An Improving Writer...

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Willow

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Oct 23, 2008, 10:32:44 PM10/23/08
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As we all know, some writers do not age well. Each new book
represents a decline. The example I use most often is Patricia
Cornwell, who's first five books were good and then steadily
declined. The last seems to be worst than the ones before.

It is nice to see a writer improve.

I did not like the first Kathy Reiichs book. While we kept getting
them, I put off reading, expecting a disappointment. Recently, I
returned to her books starting with "Fatal Voyage" and working forward
to the newer titles. A very nice surprise, the books are steadily
improving to the point where "Break No Bones" is a treat and I am
looking forward to the remaining titles.

Willow

Lynn Allen

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Oct 24, 2008, 10:44:00 AM10/24/08
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On 2008-10-23 19:32:44 -0700, Willow <pang...@telus.net> said:

> I did not like the first Kathy Reiichs book. While we kept getting
> them, I put off reading, expecting a disappointment. Recently, I
> returned to her books starting with "Fatal Voyage" and working forward
> to the newer titles. A very nice surprise, the books are steadily
> improving to the point where "Break No Bones" is a treat and I am
> looking forward to the remaining titles.

I have to agree with you on Reichs, Willow. Her first books were good
enough to keep me coming back (I'm a forensics fan) but the improvement
in her writing is noticeable. Now if we can just keep her from sending
Tempe into dangerous places alone. ;)

Lymaree

ggg

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Oct 24, 2008, 6:07:17 PM10/24/08
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On Oct 24, 10:44 am, Lynn Allen <l...@semiotics.com> wrote:

I am with Boucher in judging authors by their later books after the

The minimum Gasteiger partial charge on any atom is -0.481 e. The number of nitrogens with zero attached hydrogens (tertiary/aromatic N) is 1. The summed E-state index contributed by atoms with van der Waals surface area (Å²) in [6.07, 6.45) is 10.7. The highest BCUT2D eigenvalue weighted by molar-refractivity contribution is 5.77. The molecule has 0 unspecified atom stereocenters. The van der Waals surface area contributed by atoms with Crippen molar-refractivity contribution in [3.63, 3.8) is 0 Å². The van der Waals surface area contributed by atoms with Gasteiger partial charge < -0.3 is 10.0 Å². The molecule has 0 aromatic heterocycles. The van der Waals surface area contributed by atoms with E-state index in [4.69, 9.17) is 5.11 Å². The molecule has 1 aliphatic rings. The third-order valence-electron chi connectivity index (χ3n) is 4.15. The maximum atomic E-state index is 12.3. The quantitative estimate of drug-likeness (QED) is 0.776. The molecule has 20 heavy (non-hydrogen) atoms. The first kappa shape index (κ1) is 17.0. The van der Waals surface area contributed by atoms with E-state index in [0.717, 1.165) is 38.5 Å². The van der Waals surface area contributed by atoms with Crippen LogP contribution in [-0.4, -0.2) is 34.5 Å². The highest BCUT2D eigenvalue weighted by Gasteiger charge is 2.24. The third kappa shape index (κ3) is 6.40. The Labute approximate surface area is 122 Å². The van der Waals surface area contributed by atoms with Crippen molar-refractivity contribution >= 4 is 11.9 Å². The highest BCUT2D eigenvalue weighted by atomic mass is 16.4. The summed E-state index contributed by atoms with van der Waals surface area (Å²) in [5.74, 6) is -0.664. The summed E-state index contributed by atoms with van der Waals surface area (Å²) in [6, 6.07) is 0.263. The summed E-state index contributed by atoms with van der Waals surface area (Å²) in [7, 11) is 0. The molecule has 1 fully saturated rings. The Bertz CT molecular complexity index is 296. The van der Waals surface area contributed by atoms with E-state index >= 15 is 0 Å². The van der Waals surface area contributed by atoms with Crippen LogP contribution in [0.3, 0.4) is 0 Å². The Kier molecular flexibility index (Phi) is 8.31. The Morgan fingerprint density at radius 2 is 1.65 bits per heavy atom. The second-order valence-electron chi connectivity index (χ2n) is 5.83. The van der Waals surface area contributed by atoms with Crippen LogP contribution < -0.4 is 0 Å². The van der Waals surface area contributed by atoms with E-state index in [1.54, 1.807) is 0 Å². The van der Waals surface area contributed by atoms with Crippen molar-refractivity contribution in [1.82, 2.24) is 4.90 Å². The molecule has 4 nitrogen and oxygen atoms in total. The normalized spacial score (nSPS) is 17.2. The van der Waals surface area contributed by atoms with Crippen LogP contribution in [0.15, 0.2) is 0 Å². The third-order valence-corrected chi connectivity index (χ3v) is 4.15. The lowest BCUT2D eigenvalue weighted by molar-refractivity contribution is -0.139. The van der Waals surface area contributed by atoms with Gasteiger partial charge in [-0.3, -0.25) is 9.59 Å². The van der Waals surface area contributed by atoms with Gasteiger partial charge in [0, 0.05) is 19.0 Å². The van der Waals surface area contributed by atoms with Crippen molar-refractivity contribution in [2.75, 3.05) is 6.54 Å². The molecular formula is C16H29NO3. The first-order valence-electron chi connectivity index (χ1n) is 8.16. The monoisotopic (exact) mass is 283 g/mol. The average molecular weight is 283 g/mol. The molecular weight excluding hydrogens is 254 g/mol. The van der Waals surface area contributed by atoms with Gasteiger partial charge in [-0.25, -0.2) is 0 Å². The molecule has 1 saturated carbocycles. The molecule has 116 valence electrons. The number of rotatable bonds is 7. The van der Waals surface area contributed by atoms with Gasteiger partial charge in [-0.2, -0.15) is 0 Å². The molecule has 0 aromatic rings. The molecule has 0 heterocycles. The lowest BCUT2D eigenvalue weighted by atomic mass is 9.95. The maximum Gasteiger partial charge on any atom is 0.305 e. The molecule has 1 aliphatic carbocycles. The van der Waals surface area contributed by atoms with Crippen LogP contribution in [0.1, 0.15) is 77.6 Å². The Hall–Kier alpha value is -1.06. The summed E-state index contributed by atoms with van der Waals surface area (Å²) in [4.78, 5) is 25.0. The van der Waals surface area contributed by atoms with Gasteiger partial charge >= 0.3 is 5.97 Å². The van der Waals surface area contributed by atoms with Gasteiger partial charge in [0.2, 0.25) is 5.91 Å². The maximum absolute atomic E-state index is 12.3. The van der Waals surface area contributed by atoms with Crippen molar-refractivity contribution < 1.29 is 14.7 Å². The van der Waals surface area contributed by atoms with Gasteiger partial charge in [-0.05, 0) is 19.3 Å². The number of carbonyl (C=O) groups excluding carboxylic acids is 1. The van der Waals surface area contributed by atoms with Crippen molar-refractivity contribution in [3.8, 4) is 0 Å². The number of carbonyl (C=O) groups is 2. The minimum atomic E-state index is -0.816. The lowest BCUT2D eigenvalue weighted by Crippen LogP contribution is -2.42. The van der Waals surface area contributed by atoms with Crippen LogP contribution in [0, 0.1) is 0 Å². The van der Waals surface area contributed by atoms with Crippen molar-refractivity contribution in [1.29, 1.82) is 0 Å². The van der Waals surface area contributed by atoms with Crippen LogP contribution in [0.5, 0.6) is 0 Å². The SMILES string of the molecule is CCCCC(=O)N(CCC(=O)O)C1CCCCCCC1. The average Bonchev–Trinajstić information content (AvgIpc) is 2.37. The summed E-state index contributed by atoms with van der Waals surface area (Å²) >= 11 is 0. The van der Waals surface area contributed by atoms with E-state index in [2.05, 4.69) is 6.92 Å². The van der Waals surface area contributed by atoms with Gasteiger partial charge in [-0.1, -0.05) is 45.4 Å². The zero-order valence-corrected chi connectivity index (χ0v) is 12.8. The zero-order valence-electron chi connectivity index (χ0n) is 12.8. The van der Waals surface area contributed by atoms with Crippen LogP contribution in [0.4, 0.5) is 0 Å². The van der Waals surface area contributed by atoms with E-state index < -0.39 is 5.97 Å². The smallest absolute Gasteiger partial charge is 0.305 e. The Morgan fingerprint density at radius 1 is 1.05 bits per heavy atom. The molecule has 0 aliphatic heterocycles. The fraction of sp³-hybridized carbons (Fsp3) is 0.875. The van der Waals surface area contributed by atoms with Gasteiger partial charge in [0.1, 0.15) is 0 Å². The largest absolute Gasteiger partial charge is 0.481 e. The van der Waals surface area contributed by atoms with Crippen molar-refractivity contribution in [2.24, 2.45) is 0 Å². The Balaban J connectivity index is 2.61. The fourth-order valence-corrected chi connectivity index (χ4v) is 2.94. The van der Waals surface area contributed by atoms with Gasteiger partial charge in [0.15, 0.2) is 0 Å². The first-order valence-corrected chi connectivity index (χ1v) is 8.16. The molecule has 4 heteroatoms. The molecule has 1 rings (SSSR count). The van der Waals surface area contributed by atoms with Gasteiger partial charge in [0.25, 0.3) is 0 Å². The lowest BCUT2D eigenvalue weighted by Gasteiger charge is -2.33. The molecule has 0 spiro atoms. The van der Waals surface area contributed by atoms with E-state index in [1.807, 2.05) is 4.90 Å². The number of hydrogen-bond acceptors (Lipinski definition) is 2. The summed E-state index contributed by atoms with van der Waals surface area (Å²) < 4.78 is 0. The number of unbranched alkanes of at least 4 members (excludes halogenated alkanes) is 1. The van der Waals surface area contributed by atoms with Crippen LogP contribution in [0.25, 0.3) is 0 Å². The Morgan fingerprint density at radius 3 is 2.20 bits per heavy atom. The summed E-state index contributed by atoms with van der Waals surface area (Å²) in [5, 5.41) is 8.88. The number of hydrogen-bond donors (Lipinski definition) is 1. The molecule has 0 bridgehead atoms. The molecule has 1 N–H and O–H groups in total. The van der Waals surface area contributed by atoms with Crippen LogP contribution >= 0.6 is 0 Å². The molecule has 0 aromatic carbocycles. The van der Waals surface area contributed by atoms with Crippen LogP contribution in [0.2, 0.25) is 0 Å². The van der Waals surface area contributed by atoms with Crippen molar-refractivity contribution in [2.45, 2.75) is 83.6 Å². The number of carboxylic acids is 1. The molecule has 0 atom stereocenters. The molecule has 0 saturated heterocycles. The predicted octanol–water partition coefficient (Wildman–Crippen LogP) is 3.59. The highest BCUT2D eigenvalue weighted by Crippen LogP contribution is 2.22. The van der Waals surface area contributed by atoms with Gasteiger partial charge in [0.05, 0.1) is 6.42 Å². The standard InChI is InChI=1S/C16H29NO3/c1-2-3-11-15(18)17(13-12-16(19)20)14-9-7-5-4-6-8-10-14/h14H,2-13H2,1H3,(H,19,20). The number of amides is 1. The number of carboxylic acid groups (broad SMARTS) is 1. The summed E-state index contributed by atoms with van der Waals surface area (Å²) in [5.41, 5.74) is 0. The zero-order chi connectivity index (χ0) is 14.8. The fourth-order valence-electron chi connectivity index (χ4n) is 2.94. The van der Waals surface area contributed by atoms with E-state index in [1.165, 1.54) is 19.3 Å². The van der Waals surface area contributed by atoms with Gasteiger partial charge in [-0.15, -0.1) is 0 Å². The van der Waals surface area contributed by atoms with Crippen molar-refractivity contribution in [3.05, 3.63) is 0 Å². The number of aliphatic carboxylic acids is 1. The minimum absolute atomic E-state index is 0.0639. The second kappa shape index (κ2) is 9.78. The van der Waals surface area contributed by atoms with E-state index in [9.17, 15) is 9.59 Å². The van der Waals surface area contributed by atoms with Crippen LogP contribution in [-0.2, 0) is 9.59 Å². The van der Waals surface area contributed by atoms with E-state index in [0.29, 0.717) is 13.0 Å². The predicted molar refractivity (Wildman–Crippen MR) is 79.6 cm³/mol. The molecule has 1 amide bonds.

first (made it, didn't come up to standards, won an award, etc). She
is unusual in that she mixes her home venues. Perhaps that fires her
inspiration. Patricia Cornwell just couldn't get by on poor writing
skills. She is sort of like these flash-in-the -pan singers who come
along, make a lot of money (they think that shows how great they are),
don't listen to advice from experts and professionals, ("I make more
money than you do why should I listen to you?") don't grow, and wonder
suddenly why they aren't being summoned to perform any more. Do you
remember the wunderkind Charlotte Church? Sang for everyone. Recorded
everywhere and sold like hot cakes. I saw right away she didn't
really know how to sing. A conductor friend of mine who worked with
her and the London Philharmonic tried to help her. See the quote
above. Kathy Reichs writes well. She pays her dues. She'll be fine.
Barry

Judith B

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Oct 27, 2008, 7:49:16 PM10/27/08
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That is interesting to hear. I read the first one or two and then gave up
on them. I will give them another try.
Regards
Judith


Janet

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Oct 28, 2008, 10:52:48 AM10/28/08
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Judith B wrote:
> That is interesting to hear. I read the first one or two and then
> gave up on them. I will give them another try.
> Regards
> Judith

I am still not a huge fan, but I do agree with everyone else that her
writing has become significantly better. I can't remember when it
was...maybe around the fourth or fifth one. (The airplane crash and the
Guatemala project were firmly in the "improved" category.)


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